2-3% of western population
More common in males and typically affect those <65 yrs
They can either form as renal stones or ureteric stones.
Types of calculi
Calcum oxalate (35%)
Calcium phosphate (10%)
Mixed oxalate and phosphate (35%)
Struvite stones (magnesium ammonium phosphate that are often large soft stones)
Urate stones (only radiolucent one)
Which stone is most common cause of staghorn calculi
Pathophysiology of urate stones
High levels of purine in the blood from either diet like red meast, haematological disorders like myeloproliferative disease.
This leads to increase of urate formation and subsequent crystallisation in the urine.
Pathophysiology of cystine stones.
Associated with homocystinuria
Location of ureteric stones.
Pelviureteric junction PUJ
Cross the pevlic brime where the iliac vessel travel across the ureter in the pelvis
Vesicoureteric junction VUJ
Pathophysilogy of struvite stones
Due to infection in urinary tract
Proteus, Xanthomonas, Pseudomonas, Klebsiella, Staphylococcus, and Mycoplasma.
Pain as ureteric colic
This occurs from increased peristalsis from around the site of obstruction.
Pain is sudden onset, severe and radiation from flank to pelvis i.e. loin to groin.
Often associated with N+V
Haematuria in 90% of cases which is typically non-visible.
There might be infection and rigors, fever and lethargy.
There might be tenderness in the affected flank
Lower lobe pneumonia
Urine dip can show haematuria + send of urine culture as well.
Routine bloods with FBC, CRP and U&Es.
Urate and calcium levels should be assessed.
Gold standard is non-contrast CT-KUB scan.
AXR is sometimes used as initial but not all stones are radio-opaque
USS can be used to assess for any hydronephrosis.
Often dehydrated due to reduced oral fluid intake and or vomiting so fluid resus is required.
Majoirty will pass it spontaneously without further intervention, especially if in lower ureter or <5 mm in diameter.
Sufficient analgesia like opiate and NSAIDs per rectum is most effective
Evidence of significant infection or sepsis warrants IV abx
Why is tamsulosin not used anymore?
Limited benefit in ureteric stones and is no longer routinely prescribed.
Criteria for inpatient admission
Uncontrollable pain from simple analgesic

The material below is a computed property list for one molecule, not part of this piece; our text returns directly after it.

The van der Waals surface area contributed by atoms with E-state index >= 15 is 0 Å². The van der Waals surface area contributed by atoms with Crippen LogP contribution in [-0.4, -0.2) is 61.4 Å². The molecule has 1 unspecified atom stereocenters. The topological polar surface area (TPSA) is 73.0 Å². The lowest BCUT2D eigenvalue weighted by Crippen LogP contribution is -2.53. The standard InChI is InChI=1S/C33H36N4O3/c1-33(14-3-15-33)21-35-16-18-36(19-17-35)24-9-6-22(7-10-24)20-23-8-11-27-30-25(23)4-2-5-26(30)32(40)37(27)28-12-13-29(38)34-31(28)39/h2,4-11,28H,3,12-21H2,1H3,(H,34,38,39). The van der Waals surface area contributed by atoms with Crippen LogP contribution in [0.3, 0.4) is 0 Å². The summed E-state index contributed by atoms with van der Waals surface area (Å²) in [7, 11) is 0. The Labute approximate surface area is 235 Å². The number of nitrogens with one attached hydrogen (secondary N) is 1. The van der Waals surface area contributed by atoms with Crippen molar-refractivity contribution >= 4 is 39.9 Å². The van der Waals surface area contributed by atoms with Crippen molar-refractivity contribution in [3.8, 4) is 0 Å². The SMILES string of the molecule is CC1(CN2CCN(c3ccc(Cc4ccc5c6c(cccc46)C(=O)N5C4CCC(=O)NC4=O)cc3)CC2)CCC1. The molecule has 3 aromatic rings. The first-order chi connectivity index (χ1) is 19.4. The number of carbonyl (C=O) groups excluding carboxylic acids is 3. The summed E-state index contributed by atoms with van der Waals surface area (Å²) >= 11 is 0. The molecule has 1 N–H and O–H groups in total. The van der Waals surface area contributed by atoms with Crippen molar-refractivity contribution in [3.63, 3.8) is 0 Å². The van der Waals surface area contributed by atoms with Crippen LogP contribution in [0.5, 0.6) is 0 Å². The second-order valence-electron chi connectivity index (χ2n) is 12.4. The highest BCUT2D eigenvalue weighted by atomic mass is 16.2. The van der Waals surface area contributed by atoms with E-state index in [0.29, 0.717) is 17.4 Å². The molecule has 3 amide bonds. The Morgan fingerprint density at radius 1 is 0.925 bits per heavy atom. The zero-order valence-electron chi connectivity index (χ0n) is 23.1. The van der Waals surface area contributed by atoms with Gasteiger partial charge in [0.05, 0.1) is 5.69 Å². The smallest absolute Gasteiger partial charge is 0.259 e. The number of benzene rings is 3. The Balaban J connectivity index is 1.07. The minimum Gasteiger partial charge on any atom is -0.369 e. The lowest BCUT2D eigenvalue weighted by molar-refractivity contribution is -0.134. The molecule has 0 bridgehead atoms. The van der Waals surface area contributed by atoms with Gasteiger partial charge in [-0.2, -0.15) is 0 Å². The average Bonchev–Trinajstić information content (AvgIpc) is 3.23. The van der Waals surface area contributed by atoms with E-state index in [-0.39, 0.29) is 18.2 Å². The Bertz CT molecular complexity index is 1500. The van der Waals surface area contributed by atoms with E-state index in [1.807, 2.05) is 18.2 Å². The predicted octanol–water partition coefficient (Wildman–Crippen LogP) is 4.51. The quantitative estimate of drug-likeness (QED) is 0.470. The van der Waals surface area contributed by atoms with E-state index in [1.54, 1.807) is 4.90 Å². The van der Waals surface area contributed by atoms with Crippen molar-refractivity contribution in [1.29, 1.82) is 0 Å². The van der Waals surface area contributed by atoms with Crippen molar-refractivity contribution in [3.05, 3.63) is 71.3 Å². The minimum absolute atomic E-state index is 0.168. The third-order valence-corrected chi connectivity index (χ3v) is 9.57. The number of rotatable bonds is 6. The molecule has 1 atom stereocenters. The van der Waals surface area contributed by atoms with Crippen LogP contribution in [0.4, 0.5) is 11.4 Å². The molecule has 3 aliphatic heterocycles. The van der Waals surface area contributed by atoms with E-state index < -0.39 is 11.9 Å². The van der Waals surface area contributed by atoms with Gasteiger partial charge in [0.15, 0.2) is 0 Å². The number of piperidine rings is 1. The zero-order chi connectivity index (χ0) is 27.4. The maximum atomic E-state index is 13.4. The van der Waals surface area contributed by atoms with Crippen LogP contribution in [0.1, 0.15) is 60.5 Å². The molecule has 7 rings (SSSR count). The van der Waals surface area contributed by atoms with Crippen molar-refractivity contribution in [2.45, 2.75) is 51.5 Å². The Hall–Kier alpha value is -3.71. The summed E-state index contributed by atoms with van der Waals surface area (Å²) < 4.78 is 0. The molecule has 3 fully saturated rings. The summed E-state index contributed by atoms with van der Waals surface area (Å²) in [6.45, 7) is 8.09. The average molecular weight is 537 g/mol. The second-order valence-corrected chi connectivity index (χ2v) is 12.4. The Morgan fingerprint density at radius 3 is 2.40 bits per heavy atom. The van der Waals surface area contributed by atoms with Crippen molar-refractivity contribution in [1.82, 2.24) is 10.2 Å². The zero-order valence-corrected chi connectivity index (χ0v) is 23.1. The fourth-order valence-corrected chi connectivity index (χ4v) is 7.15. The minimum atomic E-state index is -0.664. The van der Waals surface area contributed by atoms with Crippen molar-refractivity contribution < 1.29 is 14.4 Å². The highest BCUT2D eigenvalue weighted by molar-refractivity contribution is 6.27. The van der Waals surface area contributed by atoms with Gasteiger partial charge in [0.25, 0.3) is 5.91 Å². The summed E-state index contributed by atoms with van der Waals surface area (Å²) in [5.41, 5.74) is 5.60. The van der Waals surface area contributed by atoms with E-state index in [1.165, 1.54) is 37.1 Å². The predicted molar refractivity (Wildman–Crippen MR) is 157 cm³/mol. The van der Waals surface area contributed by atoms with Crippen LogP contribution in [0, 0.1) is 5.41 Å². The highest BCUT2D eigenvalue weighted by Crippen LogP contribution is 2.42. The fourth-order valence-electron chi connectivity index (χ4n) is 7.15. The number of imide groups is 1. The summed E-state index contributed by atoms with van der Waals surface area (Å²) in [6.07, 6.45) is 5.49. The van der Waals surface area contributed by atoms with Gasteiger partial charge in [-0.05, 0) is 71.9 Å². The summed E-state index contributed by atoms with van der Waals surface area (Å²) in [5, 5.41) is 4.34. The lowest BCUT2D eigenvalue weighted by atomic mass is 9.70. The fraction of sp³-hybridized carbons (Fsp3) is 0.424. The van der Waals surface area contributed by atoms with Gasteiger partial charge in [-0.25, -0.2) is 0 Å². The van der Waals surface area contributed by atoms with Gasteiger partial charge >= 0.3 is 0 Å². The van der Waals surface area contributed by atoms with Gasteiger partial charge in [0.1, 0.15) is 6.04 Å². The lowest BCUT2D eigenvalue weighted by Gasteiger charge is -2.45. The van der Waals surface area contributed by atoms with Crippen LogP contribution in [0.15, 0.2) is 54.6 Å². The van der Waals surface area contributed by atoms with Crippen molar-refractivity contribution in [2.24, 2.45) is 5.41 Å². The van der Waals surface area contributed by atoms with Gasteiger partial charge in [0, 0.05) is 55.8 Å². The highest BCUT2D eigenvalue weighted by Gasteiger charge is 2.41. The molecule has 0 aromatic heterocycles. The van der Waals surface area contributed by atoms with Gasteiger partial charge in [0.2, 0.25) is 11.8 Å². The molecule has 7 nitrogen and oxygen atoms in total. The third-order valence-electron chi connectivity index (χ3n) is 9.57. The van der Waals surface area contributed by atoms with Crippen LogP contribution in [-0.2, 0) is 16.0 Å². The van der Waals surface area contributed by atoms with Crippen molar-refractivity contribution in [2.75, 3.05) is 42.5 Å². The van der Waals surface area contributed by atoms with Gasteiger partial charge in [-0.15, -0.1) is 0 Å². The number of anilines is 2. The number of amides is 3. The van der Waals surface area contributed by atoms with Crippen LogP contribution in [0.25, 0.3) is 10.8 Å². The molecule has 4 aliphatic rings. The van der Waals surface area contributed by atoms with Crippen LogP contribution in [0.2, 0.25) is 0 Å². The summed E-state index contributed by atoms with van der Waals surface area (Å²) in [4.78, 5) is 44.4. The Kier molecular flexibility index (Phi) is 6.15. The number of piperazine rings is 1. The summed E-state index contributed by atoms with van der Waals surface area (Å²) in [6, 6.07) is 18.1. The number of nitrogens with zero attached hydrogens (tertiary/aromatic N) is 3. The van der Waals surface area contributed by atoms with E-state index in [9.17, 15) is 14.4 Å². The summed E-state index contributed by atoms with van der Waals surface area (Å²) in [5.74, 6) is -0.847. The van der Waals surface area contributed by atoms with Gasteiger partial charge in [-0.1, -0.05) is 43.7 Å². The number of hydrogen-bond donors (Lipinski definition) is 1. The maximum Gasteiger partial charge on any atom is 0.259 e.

Evidence of an infected stone
Large stones >5mm
Give immediate managements that are not definitive.
Why would stent insertion or nephrostomy be done if they are not definitive managements?
Obstructive nephropathy or significant infection may warrant it.
This is where the obstruction needs to be immediately relieved to avoid renal damage.
They provide temporary relief prior to definitive management
Explain retrograde stent insertion.
Placement of a stent within the ureter
This is by cytoscopy.
It allows the ureter to be kept patent and temporarily relieve the obstruction.
A tube placed directly into the renal pelvis and collecting system.
This is relieving the obstruction proximally.
An anterograde stent might be put in at the same time.
Extracorporeal Shock Wave Lithotripsy
Targeted sonic waves breaks up the stone so it can then be passed spontaneously.
Indications for ESWL
Small stones <2cm and where they can be located
Performed via radiological guidance like X-ray or USS
Contraindications of ESWL
Stone positioned over a bony landmark like pelvis
When is PCNL used?
In renal stones only
It is the preferred method for large renal stones like staghorn calculi.
Nephroscope passed into renal pelvis where then stones can then be fragmented.
This can cause pneumothorax or nerve damage
Explain flexible uretero-renoscopy URS
A scope is retrogradely put into the ureter
This allows the stones to be fragmented through laser lithotripsy and then the fragments are removed.
Complications of ureteric stones.
Recurrency and scarring + CKD
Management of recurrent stone formers.
Identify what types of stones is the problem.
Advise them to stay hydrated
Have their serum urate and calcium levels checked.
Oxalate stone formers management
Avoid high purine foods and high oxalate foods like nuts, rhubarb and sesame
Calcium stone formers management
PTH levels checked to exlclude primary hyperparathyroidism
Avoid excess salt in diet